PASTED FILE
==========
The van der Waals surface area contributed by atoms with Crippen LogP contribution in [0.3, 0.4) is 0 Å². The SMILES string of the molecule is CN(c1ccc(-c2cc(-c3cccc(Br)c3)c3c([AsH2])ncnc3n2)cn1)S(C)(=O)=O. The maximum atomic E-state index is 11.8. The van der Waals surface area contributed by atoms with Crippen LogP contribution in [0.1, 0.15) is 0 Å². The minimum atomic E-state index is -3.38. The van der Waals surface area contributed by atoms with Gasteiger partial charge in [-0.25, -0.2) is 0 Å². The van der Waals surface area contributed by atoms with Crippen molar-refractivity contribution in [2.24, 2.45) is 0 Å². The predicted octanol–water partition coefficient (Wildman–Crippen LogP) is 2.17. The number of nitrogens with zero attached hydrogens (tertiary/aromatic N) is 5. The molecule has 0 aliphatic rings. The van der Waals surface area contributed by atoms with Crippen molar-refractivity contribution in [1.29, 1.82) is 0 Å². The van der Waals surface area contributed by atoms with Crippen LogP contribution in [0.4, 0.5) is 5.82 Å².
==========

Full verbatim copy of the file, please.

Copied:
The van der Waals surface area contributed by atoms with Crippen LogP contribution in [0.3, 0.4) is 0 Å². The SMILES string of the molecule is CN(c1ccc(-c2cc(-c3cccc(Br)c3)c3c([AsH2])ncnc3n2)cn1)S(C)(=O)=O. The maximum atomic E-state index is 11.8. The van der Waals surface area contributed by atoms with Crippen LogP contribution in [0.1, 0.15) is 0 Å². The minimum atomic E-state index is -3.38. The van der Waals surface area contributed by atoms with Gasteiger partial charge in [-0.25, -0.2) is 0 Å². The van der Waals surface area contributed by atoms with Crippen molar-refractivity contribution in [2.24, 2.45) is 0 Å². The predicted octanol–water partition coefficient (Wildman–Crippen LogP) is 2.17. The number of nitrogens with zero attached hydrogens (tertiary/aromatic N) is 5. The molecule has 0 aliphatic rings. The van der Waals surface area contributed by atoms with Crippen molar-refractivity contribution in [1.29, 1.82) is 0 Å². The van der Waals surface area contributed by atoms with Crippen LogP contribution in [0.4, 0.5) is 5.82 Å².